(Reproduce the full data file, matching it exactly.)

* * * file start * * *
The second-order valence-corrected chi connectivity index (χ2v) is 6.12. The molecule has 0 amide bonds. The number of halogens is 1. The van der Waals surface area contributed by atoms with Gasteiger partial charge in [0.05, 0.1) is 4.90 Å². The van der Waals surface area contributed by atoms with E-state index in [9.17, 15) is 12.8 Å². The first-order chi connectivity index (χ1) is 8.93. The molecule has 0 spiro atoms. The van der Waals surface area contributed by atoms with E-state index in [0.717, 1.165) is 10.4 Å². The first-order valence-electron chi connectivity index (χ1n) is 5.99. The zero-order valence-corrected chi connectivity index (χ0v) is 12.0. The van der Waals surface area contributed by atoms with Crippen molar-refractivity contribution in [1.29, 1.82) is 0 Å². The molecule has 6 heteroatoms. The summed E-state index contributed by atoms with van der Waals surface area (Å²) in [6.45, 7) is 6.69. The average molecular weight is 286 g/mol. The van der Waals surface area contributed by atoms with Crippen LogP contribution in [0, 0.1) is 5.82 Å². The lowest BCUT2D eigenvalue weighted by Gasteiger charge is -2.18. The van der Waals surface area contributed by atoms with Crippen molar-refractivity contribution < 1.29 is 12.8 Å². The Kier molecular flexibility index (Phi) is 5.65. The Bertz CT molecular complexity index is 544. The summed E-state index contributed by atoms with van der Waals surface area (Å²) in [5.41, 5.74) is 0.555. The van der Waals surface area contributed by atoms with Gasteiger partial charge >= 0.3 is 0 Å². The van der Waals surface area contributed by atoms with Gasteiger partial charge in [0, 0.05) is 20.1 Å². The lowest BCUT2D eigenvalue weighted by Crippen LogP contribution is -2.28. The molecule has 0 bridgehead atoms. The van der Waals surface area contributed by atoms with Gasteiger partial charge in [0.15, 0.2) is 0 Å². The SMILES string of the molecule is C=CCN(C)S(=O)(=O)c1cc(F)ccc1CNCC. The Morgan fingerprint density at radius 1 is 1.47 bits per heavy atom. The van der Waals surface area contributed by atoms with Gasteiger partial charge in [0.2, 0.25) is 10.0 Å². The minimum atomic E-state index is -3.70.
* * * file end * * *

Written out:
The second-order valence-corrected chi connectivity index (χ2v) is 6.12. The molecule has 0 amide bonds. The number of halogens is 1. The van der Waals surface area contributed by atoms with Gasteiger partial charge in [0.05, 0.1) is 4.90 Å². The van der Waals surface area contributed by atoms with E-state index in [9.17, 15) is 12.8 Å². The first-order chi connectivity index (χ1) is 8.93. The molecule has 0 spiro atoms. The van der Waals surface area contributed by atoms with E-state index in [0.717, 1.165) is 10.4 Å². The first-order valence-electron chi connectivity index (χ1n) is 5.99. The zero-order valence-corrected chi connectivity index (χ0v) is 12.0. The van der Waals surface area contributed by atoms with Crippen molar-refractivity contribution in [1.29, 1.82) is 0 Å². The molecule has 6 heteroatoms. The summed E-state index contributed by atoms with van der Waals surface area (Å²) in [6.45, 7) is 6.69. The average molecular weight is 286 g/mol. The van der Waals surface area contributed by atoms with Crippen LogP contribution in [0, 0.1) is 5.82 Å². The lowest BCUT2D eigenvalue weighted by Gasteiger charge is -2.18. The van der Waals surface area contributed by atoms with Crippen molar-refractivity contribution < 1.29 is 12.8 Å². The Kier molecular flexibility index (Phi) is 5.65. The Bertz CT molecular complexity index is 544. The summed E-state index contributed by atoms with van der Waals surface area (Å²) in [5.41, 5.74) is 0.555. The van der Waals surface area contributed by atoms with Gasteiger partial charge >= 0.3 is 0 Å². The van der Waals surface area contributed by atoms with Gasteiger partial charge in [0, 0.05) is 20.1 Å². The lowest BCUT2D eigenvalue weighted by Crippen LogP contribution is -2.28. The molecule has 0 bridgehead atoms. The van der Waals surface area contributed by atoms with Gasteiger partial charge in [0.15, 0.2) is 0 Å². The SMILES string of the molecule is C=CCN(C)S(=O)(=O)c1cc(F)ccc1CNCC. The Morgan fingerprint density at radius 1 is 1.47 bits per heavy atom. The van der Waals surface area contributed by atoms with Gasteiger partial charge in [0.2, 0.25) is 10.0 Å². The minimum atomic E-state index is -3.70.